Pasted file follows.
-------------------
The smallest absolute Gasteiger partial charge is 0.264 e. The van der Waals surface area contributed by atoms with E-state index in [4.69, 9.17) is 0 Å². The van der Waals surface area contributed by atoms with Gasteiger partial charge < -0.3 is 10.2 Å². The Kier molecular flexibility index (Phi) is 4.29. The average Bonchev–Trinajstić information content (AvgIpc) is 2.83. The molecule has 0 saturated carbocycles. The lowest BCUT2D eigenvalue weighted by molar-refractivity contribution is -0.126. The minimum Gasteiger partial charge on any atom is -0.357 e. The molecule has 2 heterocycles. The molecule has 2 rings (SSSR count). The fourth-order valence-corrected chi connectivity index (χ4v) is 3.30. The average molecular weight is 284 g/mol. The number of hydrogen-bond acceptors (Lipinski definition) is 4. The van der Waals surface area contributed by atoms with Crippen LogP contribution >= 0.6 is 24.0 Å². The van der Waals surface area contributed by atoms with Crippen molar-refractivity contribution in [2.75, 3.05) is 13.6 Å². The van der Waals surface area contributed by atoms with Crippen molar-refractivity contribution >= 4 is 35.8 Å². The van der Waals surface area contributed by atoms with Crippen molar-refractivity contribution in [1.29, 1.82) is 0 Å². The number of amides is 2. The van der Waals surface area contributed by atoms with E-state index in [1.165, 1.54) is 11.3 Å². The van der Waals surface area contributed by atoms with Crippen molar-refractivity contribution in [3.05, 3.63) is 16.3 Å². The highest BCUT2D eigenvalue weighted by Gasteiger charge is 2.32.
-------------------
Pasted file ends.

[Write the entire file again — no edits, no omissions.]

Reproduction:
The smallest absolute Gasteiger partial charge is 0.264 e. The van der Waals surface area contributed by atoms with E-state index in [4.69, 9.17) is 0 Å². The van der Waals surface area contributed by atoms with Gasteiger partial charge < -0.3 is 10.2 Å². The Kier molecular flexibility index (Phi) is 4.29. The average Bonchev–Trinajstić information content (AvgIpc) is 2.83. The molecule has 0 saturated carbocycles. The lowest BCUT2D eigenvalue weighted by molar-refractivity contribution is -0.126. The minimum Gasteiger partial charge on any atom is -0.357 e. The molecule has 2 heterocycles. The molecule has 2 rings (SSSR count). The fourth-order valence-corrected chi connectivity index (χ4v) is 3.30. The average molecular weight is 284 g/mol. The number of hydrogen-bond acceptors (Lipinski definition) is 4. The van der Waals surface area contributed by atoms with Crippen LogP contribution >= 0.6 is 24.0 Å². The van der Waals surface area contributed by atoms with Crippen molar-refractivity contribution in [2.75, 3.05) is 13.6 Å². The van der Waals surface area contributed by atoms with Crippen molar-refractivity contribution >= 4 is 35.8 Å². The van der Waals surface area contributed by atoms with Crippen molar-refractivity contribution in [1.29, 1.82) is 0 Å². The number of amides is 2. The van der Waals surface area contributed by atoms with E-state index in [1.165, 1.54) is 11.3 Å². The van der Waals surface area contributed by atoms with Crippen molar-refractivity contribution in [3.05, 3.63) is 16.3 Å². The highest BCUT2D eigenvalue weighted by Gasteiger charge is 2.32.